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Plastic Recycling January 02, 2018 02:30:54 PM

Montreal's Plastic Bag Ban Comes Into Effect on New Year's Day 2018

Paul Ploumis
ScrapMonster Author
The merchants will have time until June 5, 2018 to comply with the ban, after which they could face fines.
Montreal's Plastic Bag Ban Comes Into Effect on New Year's Day 2018

SEATTLE (Scrap Monster): Montreal has become the first major Canadian city to implement ban on plastic shopping bags. The much anticipated plastic bag ban has come into effect on Jan 1, 2018, which will be applicable to merchants offering light plastic bags to consumers. The merchants will have time until June 5, 2018 to comply with the ban, after which they could face fines.

The ban was originally announced in February 216 by the then mayor Denis Coderre. The city had adopted the by-law 16-051 that prohibits the distribution of certain types of plastic shopping bags. The ban will be applicable for conventional plastic shopping bags having a thickness of less than 50 microns. It also bans distribution of oxo-degradable, oxo-fragmentable, and biodegradable shopping bags of all thicknesses by retail establishments. Meantime, the city has exempted thin bags that are used to transport fruit and vegetables to the cash register and those bags that are used to wrap up meat.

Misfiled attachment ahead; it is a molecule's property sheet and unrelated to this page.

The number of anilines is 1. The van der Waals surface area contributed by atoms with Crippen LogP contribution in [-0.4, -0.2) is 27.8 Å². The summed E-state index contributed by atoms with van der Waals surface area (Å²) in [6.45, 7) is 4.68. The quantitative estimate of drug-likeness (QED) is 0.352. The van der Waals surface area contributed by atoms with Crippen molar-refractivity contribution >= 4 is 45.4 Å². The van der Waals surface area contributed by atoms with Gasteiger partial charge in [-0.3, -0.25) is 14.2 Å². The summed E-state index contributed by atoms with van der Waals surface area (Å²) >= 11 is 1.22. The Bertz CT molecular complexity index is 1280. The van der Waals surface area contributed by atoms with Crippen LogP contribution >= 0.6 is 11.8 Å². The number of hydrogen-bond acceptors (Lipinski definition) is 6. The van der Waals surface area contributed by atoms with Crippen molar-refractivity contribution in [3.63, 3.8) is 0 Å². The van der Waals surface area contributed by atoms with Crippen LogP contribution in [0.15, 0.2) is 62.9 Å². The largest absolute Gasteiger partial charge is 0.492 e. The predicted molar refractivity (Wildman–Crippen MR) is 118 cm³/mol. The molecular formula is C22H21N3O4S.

According to city administration, lost or abandoned plastic bags cause potential threat to terrestrial and marine ecosystems. Moreover, the bags that end up in landfills also lead to serious environmental issues as they take several hundred years to decompose. The ban is implemented with the aim of encouraging reduction at source. Further, it also aims to promote use of reusable containers and bags, the city officials noted.

As per provisions of the law, any individual or corporation found violating the rules after the grace period will be fined. Individuals could face a fine of $200 to $1,000 for a first offence. Any subsequent offence will result in a fine of $300 to $2,000. Corporations will face a fine of $400 to $2,000 for a first offence. Also, corporations are liable to fine of $500 to $4,000 for any subsequent offence.

Retail industry and plastic trade associations have raised opposition to the ban, saying that it causes unnecessary troubles for businesses and consumers. The Canadian Plastics Industry Association (CPIA) noted that the ban is not at all necessary, as most shopping bags are reused and recycled. Further, it urges the administration to seek alternative ways to reduce the number of plastic bags rather than implementing a ban on them. However, environmentalist groups have extended support to the ban.

Sources indicate that various other Canadian cities are likely to follow suit. Victoria aims to ban plastic bags by July this year. The ban is under consideration in Vancouver too.

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